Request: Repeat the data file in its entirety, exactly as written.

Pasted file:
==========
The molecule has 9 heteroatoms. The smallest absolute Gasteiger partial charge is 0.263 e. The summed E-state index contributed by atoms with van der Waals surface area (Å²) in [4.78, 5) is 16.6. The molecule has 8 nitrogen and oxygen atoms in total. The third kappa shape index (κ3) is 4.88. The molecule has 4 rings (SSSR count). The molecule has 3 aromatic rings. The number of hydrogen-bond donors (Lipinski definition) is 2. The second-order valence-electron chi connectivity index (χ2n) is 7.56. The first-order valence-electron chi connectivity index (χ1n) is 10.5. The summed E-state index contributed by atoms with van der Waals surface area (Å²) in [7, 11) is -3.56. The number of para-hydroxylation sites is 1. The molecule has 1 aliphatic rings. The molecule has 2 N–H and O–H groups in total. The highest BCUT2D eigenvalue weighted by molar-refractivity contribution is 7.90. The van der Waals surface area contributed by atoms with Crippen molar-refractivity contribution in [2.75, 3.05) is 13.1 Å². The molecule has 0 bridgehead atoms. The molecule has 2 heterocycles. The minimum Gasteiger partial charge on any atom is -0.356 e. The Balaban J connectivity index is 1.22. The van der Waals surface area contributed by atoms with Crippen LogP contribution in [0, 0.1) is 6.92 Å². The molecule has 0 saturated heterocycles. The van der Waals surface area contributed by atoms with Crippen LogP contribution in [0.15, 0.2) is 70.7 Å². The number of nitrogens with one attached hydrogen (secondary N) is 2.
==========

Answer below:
The molecule has 9 heteroatoms. The smallest absolute Gasteiger partial charge is 0.263 e. The summed E-state index contributed by atoms with van der Waals surface area (Å²) in [4.78, 5) is 16.6. The molecule has 8 nitrogen and oxygen atoms in total. The third kappa shape index (κ3) is 4.88. The molecule has 4 rings (SSSR count). The molecule has 3 aromatic rings. The number of hydrogen-bond donors (Lipinski definition) is 2. The second-order valence-electron chi connectivity index (χ2n) is 7.56. The first-order valence-electron chi connectivity index (χ1n) is 10.5. The summed E-state index contributed by atoms with van der Waals surface area (Å²) in [7, 11) is -3.56. The number of para-hydroxylation sites is 1. The molecule has 1 aliphatic rings. The molecule has 2 N–H and O–H groups in total. The highest BCUT2D eigenvalue weighted by molar-refractivity contribution is 7.90. The van der Waals surface area contributed by atoms with Crippen molar-refractivity contribution in [2.75, 3.05) is 13.1 Å². The molecule has 0 bridgehead atoms. The molecule has 2 heterocycles. The minimum Gasteiger partial charge on any atom is -0.356 e. The Balaban J connectivity index is 1.22. The van der Waals surface area contributed by atoms with Crippen LogP contribution in [0, 0.1) is 6.92 Å². The molecule has 0 saturated heterocycles. The van der Waals surface area contributed by atoms with Crippen LogP contribution in [0.15, 0.2) is 70.7 Å². The number of nitrogens with one attached hydrogen (secondary N) is 2.